Shows & Panels
Shows & Panels
- The 2014 Big Picture on Cyber Security
- AFCEA Answers
- American Readiness: Renewable Power and Efficiency Technologies
- Ask the CIO
- Building the Hybrid Cloud
- Connected Government: How to Build and Procure Network Services for the Future
- Continuing Diagnostics and Mitigation: Discussion of Progress and Next Steps
- Delivering the Digital Government Mission
- Federal Executive Forum
- Federal News Radio's National Cyber Security Awareness Month Special Panel Discussion
- Federal Tech Talk
- The Future of Government Data Centers
- The Future of IT: How CIOs Can Enable the Service-Oriented Enterprise
- Government Perspectives on Mobility and the Cloud
- The Intersection: Where Technology Meets Transformation
- Maximizing ROI Through Data Center Consolidation
- Mitigating Insider Threats in Virtual & Cloud Environments
- Modern Mission Critical Series
- The New Generation of Database
- Reimagining the Next Generation of Government
- Targeting Advanced Threats: Proven Methods from Detection through Remediation
- Transformative Technology: Desktop Virtualization in Government
- The Truth About IT Opex and Software Defined Networking
- Air Traffic Management Transformation Report
- Cloud First Report
- General Dynamics IT Enterprise Center
- Gov Cloud Minute
- Government in Technology Series
- Homeland Security Cybersecurity Market Report
- National Cybersecurity Awareness Month
- Technology Insights
- The Cyber Security Report
- The Next Generation Cyber Security Experts
Shows & Panels
Search Tags: Marine Corps
Military services still struggle to track hazing incidents, but insist incidents that harm or demean servicemembers won't be tolerated.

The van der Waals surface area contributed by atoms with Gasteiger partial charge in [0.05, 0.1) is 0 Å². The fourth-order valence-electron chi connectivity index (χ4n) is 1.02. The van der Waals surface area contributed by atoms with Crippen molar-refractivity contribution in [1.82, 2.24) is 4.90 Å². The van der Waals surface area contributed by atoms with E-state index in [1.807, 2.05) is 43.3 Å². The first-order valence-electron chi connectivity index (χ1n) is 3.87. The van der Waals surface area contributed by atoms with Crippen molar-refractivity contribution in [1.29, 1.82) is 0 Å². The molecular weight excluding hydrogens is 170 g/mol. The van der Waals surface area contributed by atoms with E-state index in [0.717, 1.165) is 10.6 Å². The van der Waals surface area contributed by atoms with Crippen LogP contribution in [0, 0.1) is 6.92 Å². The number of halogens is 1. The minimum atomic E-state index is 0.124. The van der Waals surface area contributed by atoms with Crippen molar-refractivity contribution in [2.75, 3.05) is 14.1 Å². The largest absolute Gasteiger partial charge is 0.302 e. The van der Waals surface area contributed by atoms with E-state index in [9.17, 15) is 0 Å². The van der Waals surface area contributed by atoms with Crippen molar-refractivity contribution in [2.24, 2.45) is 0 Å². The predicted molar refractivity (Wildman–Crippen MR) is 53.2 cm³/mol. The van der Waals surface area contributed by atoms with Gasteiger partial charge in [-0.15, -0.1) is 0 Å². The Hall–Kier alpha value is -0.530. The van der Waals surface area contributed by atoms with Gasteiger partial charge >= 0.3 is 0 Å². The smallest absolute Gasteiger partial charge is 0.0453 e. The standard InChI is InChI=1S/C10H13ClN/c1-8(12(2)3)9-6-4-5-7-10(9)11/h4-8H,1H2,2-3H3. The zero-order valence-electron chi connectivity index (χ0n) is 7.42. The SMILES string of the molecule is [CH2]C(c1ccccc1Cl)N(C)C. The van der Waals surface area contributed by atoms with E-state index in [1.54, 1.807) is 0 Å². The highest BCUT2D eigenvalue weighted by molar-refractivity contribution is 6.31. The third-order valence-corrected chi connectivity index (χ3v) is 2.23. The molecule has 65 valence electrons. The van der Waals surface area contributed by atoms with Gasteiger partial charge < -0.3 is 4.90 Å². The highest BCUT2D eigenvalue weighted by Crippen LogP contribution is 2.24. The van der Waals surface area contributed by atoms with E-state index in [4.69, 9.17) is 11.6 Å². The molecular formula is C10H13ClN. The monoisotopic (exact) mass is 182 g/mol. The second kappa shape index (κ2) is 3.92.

The service's CIO Terry Halvorsen said the goal is to bring together the purchasing power of the Navy and the Marines Corps to obtain lower prices. He said the Department of the Navy expects to save $100 million over five years. Navy senior officials from technology, acquisition and finance make the use of these enterprisewide contracts mandatory.
The Army and Marine Corps will be in the market for a new generation of ground vehicles soon. But acquisition officials there should think hard before they buy, according to Dr. Andrew Krepinevich, the president of the Center for Strategic and Budgetary Assessments. Krepinevich discussed the trends likely to impact the development of combat vehicles.
arines will lead the U.S. troop drawdown in Afghanistan this year, reducing by about half their numbers in the key province of Helmand as Afghans move fully into the combat lead there, a top U.S. general said Wednesday.
Sharon Burke, the assistant secretary of defense for operational energy plans and programs, says saving energy takes risks out of the battlefield.
Officials say a Marine has collapsed and died after a day of training in the California desert in preparation for deployment to Afghanistan.
Andrew Goodrich, a ranger with the National Park Service, shares his story of being an injured Iraq War veteran finding a new home as a federal employee. He describes some of the challenges he faced and the accommodations his employers provided to to help him achieve success in the workplace.
DoD researchers are trying to figure out a way to build big weapons systems in two years instead of 10, by following the lead of the IT industry. DARPA plans to test the concept with the Marine Corps, fulfilling their need for an amphibious combat vehicle.